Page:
‘The Boss’ Review: Melissa McCarthy’s Fall from the Top and An Aggressive Comeback
Co-written by Melissa McCarthy and her husband-Ben Falcone who also directed this corporate themed fused with family comedy, The Boss, has unexpected hilarious scenes and lines on the back of Melissa’s amusing personality. But the storyline and the pack of many begging to be funny characters leaves the film undeservingly starved.
Melissa McCarthy is funny and when backed by an excellent script, she is capable of serving her audience with unending laughter—-a routine well delivered in her 2015 movie-Spy but lost out in ‘The Boss’, a lousily put together storyline alongside what seems like an improvising performance from the ruthless and foul-mouthed Melissa.
The family structure and connection of the film leaves a little to desire. If anything at all, it just reminds us of the rotten under-dealings even small family businesses have to push through—such as aggressive exploitation and fist fighting of children, led by an adult seems perfectly acceptable, when it becomes necessary to cut out rivals in an attempt to climb the slippery corporate ladder.
‘The Boss’ starts with a quick throwback of Michelle Darnell’s (played by Melissa McCarthy) childhood—-ensuring the audience gets a grasp of how Michelle grew up without a family and how much the lack of any family connection may have shaped her mindset and to some extent, business ethics.
From here, we are taken straight to the corporate might and commanding glory of Michelle, now a ferocious filthy rich entrepreneur and inspirational business speaker with no time and patience to euphemize her words—even on the big stage, she carries along her blatant and coarse-mouthed strong traits with her.
Soon, Michelle is ousted as a dodgy businesswoman, perhaps, a clear assault on the ethical delinquency of the world’s richest business owners.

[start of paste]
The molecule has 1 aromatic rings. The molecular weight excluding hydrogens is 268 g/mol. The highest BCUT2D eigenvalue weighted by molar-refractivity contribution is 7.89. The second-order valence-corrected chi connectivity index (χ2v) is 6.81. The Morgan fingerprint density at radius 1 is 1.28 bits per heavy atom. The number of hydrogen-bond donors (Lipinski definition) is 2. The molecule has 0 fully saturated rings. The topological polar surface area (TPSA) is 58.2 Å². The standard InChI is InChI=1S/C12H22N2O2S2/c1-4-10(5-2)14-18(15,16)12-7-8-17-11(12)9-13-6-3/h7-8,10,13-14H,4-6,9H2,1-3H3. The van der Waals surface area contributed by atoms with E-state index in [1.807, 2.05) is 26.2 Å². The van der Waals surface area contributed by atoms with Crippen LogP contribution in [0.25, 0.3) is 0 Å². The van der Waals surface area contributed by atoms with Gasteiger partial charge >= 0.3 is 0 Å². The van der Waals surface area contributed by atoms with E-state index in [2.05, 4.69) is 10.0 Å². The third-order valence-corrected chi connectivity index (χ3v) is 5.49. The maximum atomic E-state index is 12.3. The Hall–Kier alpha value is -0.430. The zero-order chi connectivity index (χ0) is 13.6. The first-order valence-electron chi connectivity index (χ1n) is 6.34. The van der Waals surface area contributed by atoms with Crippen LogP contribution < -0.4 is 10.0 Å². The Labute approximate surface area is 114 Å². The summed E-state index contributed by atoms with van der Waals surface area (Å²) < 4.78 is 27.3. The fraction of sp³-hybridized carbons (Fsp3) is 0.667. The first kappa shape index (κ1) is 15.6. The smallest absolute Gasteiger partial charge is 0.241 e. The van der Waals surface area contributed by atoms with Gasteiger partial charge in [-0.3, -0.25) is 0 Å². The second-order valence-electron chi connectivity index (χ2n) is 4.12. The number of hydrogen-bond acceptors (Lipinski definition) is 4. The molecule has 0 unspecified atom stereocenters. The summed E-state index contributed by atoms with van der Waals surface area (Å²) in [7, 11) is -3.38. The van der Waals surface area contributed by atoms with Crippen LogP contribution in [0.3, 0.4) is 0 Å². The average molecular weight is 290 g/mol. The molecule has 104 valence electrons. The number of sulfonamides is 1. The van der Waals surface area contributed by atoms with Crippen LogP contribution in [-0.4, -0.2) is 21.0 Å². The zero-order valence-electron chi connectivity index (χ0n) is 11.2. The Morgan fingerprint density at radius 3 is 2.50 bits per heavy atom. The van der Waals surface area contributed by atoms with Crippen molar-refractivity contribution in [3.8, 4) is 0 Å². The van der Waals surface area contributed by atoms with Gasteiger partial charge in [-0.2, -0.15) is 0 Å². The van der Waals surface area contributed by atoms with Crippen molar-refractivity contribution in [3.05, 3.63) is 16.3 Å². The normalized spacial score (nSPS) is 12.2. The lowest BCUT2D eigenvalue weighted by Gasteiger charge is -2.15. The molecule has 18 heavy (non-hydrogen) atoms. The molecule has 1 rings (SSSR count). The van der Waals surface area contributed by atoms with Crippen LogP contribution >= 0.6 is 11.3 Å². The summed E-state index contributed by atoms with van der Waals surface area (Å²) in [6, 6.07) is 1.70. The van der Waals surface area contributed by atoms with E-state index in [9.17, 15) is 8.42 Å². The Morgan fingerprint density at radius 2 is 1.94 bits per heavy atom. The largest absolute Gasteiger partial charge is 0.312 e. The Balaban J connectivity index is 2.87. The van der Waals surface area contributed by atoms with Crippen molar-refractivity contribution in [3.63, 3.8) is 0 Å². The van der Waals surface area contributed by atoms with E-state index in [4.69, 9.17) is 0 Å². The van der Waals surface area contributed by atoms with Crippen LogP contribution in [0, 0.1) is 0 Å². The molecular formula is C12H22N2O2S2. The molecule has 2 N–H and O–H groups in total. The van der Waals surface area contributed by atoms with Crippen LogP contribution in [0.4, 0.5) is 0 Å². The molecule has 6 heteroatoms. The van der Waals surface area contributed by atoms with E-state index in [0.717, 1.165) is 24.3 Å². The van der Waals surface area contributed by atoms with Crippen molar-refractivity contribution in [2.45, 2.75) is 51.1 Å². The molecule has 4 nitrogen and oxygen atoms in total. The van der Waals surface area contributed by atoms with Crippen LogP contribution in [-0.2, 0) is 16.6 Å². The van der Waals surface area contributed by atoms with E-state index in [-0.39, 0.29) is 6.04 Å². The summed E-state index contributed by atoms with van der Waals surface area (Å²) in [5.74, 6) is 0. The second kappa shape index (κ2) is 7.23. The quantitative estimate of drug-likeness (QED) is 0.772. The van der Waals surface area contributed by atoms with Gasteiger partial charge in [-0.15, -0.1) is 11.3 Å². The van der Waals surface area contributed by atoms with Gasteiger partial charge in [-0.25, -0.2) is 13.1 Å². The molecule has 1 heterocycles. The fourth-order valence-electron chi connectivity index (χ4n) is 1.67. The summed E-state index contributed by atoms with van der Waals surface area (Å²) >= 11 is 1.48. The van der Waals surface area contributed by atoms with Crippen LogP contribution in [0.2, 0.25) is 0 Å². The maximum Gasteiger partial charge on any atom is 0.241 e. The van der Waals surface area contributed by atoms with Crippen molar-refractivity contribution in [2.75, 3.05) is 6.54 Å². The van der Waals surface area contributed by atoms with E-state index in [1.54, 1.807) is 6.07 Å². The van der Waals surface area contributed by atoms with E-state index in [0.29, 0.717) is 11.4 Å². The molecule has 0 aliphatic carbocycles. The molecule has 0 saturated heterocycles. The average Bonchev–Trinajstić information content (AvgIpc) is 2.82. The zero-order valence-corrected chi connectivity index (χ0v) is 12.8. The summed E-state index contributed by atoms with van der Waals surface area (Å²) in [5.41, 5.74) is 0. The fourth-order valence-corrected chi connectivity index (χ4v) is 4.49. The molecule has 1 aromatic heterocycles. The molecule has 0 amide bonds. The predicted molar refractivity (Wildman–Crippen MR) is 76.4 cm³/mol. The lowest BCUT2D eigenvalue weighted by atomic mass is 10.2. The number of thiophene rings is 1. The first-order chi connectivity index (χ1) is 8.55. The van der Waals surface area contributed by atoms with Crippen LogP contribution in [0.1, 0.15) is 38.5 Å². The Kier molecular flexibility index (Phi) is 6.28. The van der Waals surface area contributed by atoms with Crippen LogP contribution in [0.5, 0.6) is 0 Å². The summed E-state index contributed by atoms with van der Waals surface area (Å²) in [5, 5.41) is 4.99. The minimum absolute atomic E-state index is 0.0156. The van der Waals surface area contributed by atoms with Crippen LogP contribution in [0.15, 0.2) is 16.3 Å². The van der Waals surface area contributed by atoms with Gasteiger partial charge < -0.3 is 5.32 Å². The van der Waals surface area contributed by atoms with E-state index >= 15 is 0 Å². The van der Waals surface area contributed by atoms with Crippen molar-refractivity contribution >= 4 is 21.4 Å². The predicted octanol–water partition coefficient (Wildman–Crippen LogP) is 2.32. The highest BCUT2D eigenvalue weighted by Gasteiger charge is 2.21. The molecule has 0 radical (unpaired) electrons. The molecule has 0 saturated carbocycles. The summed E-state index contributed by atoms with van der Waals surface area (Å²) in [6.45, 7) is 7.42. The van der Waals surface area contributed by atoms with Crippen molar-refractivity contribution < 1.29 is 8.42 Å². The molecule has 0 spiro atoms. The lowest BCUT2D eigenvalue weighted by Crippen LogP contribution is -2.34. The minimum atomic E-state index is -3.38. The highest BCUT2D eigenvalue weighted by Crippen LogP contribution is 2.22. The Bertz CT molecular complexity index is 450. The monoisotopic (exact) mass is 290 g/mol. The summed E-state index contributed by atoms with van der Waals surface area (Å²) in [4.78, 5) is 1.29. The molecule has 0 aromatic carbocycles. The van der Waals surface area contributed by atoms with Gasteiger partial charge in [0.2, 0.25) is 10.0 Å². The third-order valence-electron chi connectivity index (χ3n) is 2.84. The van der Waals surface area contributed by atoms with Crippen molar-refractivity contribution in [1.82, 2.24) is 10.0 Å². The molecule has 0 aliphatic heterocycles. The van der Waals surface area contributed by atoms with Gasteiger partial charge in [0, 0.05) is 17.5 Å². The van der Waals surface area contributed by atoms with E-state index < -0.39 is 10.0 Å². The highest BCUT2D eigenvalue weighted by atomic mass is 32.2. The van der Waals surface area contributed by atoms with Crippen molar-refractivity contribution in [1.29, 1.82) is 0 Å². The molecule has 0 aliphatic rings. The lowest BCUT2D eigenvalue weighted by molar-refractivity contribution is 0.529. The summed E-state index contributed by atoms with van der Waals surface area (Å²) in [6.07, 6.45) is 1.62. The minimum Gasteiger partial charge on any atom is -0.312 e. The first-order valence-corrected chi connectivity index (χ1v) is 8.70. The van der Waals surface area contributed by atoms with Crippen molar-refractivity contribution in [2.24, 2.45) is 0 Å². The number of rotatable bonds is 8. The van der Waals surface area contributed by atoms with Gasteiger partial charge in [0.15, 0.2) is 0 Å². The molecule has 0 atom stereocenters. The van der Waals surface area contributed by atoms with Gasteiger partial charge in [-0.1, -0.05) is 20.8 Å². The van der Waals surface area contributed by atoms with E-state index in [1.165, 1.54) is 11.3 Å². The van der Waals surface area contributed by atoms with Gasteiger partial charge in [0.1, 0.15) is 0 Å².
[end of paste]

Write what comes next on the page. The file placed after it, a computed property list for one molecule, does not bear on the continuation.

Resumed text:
A business rival and an ex-boyfriend, played by Game of Thrones’ fans favourite-Peter Dinklage aids in throwing Michelle into prison for inside trading.
After a short prison time, the once obnoxious wealthy woman comes out to nothing, as all her assets and bank accounts had been seized. Yet, she was optimistic, despite having no helping friends ready to assist her come back into the world of business ownership.
With no where to go or even safely pass the first night, Michelle ends up on the sofa of her former PA-Claire (played Kristen Bell), a single mom whom Michelle abused during her flourishing mogul days.
Of course the film is called ‘The Boss’ for a reason; even without anything and fresh out of prison, Michelle quickly got around and on the back of Claire ’s addictive sweet home-made brownies, she erected a business, to take over the local charity cookies market with Claire’s 10-year old daughter and a bunch of children as her aggressive Jehovah Witness style selling army.
With Michelle in charge, business soon grew and of course got the attention of her ace-rival Peter Dinklage, whose sole interest in Michelle’s business activities is to cut her down for evil done him in the past and also because of his romantic obsession with her.
Despite Peter Dinklage and Melissa McCarthy’s cat and mouse play, the two once held a weird love relationship together, which was in a chucklesome manner introduced through a flashback.
The story pushed on and ended on the tail of another dodgy dealing by Michelle, this time, not a legal crime but a moral one—-followed by an attempt to correct her wrong, an indication that even if prison could not teach the odious business minded a thing, the injected newly family love and connection were enough to invoke remorse and a self evaluation of her loyalty and business ethics.
There were some great scenes like when Michelle ended up in Claire’s bed, and a pre-date night scene where the two women beat each others “bosom”, with a walk in by Claire’s daughter making it seem a little awkward and more than what was actually happening.
But take out Melissa McCarthy out of ‘The Boss’ and the film becomes pathetically dry—-even that cameo by Melissa’s director husband as her lawyer wouldn’t save the film from a complete tear down.
Melissa is surely the boss of Hollywood comedy, but she deserves not to only be in charge of her performances and hilarious lines, a complete package of a well written script, supported by other humorous personalities would make her entire film wear the boss chain.